Recommend a Book?

Books, journal articles, web pages, and news reports that can help to clarify the history and promise of the Electric Universe hypothesis.

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Recommend a Book?

Unread postby willendure » Wed Jun 29, 2016 3:16 pm

Hearing about some EU books on this thread: viewtopic.php?f=3&t=16370, and other and thought I'd start a recommend a book thread.

Need some good reading material for my holidays. Books only, not papers or online stuff. What would you recommend and why?
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Re: Recommend a Book?

Unread postby fosborn_ » Mon Jul 04, 2016 4:20 pm

I was excited to see EU related ideas applied to weather, and come away with new understanding of the current lack of science in weather theory. It was fun reading them.
The first book was a unique writing style that was engaging. But the second book was more indepth I think.
WHAT GOES UP: Storm Theory: What meteorologists believe but won't debate, discuss, or even doubt (Solving Tornadoes: Hacking the Atmosphere Book 1)James McGinn

Vortex Phase: The Discovery of the Spin That Underlies the Twist: A Simple Solution to Large, Violent Tornadoes (Solving Tornadoes: Hacking the Atmosphere Book 2) James McGinn
The most exciting phrase to hear in science,
the one that heralds new discoveries,
is not 'Eureka!' but 'That's funny...'
Isaac Asimov
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Re: Recommend a Book?

Unread postby hyrumpoint0 » Fri Jul 08, 2016 7:12 am

willendure wrote:Hearing about some EU books on this thread: viewtopic.php?f=3&t=16370, and other and thought I'd start a recommend a book thread.

Need some good reading material for my holidays. Books only, not papers or online stuff. What would you recommend and why?


Of course I would have to recommend my book, Silent Subversion I: https://www.amazon.com/dp/B01AS75NY2#navbar, but it's a novel and you're probably looking for nonfiction. Here's my reason for thinking it's relevant.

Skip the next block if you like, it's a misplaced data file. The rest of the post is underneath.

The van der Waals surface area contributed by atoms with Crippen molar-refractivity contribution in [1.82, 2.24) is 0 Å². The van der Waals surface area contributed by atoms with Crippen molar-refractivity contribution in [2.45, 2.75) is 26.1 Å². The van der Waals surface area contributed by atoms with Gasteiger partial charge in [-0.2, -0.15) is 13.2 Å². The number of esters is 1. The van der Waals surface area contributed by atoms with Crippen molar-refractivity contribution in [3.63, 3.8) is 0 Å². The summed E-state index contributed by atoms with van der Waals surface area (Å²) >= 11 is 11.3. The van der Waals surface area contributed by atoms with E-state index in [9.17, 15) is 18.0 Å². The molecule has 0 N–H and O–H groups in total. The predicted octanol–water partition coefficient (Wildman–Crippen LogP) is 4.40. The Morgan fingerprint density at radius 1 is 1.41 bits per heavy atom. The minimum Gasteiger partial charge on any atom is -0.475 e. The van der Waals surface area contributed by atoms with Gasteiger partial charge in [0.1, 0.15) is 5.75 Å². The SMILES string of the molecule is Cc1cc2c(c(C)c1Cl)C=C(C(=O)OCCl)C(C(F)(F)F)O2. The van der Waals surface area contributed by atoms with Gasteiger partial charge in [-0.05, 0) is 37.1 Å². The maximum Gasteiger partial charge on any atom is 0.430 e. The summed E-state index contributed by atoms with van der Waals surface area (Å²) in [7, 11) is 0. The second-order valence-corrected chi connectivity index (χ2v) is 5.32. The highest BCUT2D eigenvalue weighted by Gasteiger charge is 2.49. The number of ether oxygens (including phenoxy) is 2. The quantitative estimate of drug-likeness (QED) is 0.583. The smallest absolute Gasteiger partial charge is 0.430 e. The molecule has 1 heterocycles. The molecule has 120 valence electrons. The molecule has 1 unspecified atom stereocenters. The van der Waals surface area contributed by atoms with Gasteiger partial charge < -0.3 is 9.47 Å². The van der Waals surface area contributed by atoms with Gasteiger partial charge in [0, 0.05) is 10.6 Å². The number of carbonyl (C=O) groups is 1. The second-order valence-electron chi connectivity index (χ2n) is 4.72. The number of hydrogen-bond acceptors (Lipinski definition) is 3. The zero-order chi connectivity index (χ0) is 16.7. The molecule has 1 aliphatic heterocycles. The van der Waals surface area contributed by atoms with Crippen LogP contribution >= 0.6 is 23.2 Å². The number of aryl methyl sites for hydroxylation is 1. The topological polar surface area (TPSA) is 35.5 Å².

It's a story about some unconventional engineers who develop a new technology and how I think the government might react. There are other books out there with the same theme, but in the Silent Subversion story, the characters are smart about it... :o IMHO....
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Re: Recommend a Book?

Unread postby willendure » Tue Jul 12, 2016 1:57 am

Fiction or non-fiction, I enjoy both.
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Re: Recommend a Book?

Unread postby willendure » Tue Jul 12, 2016 2:05 am

On holiday I read "Road to the Stars", Yuri Gagarin's account of his part in the man's first flight into orbit.

The first chapter is fascinating, his account of the second world war as a boy. The fascists came through his village on their way into Russia, and back through it on their way out defeated.

Of relevance to some discussions on here, about whether or not the stars are visible in space (??!). He writes:

"Through the portholes I saw a diamond-field of shining, bright, cold stars."

His eyes were tested very thoroughly no less than seven times before he was selected to train as a cosmonaut.

The later parts of the book are a bit of a drawn out eulogy to the wonders and successes of communism - no doubt the book had to pass the official censors but you get the impression he did not struggle to find the necessary words of admiration. He was after all, one of its chosen ones and enjoyed being at the pinnacle of the system and far away from those who were crushed by it.

A fascinating read though, from the start up until the first space flight.
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Re: Recommend a Book?

Unread postby willendure » Tue Jul 12, 2016 2:19 am

I also read "Einstein's Master Work. 1915 and the General Theory of Relativity" by John Gribbin. A popularization of the general theory, as well as an account of Einstein's life and other work - the special theory, the photo-electric effect, and work on establishing the existence of atoms.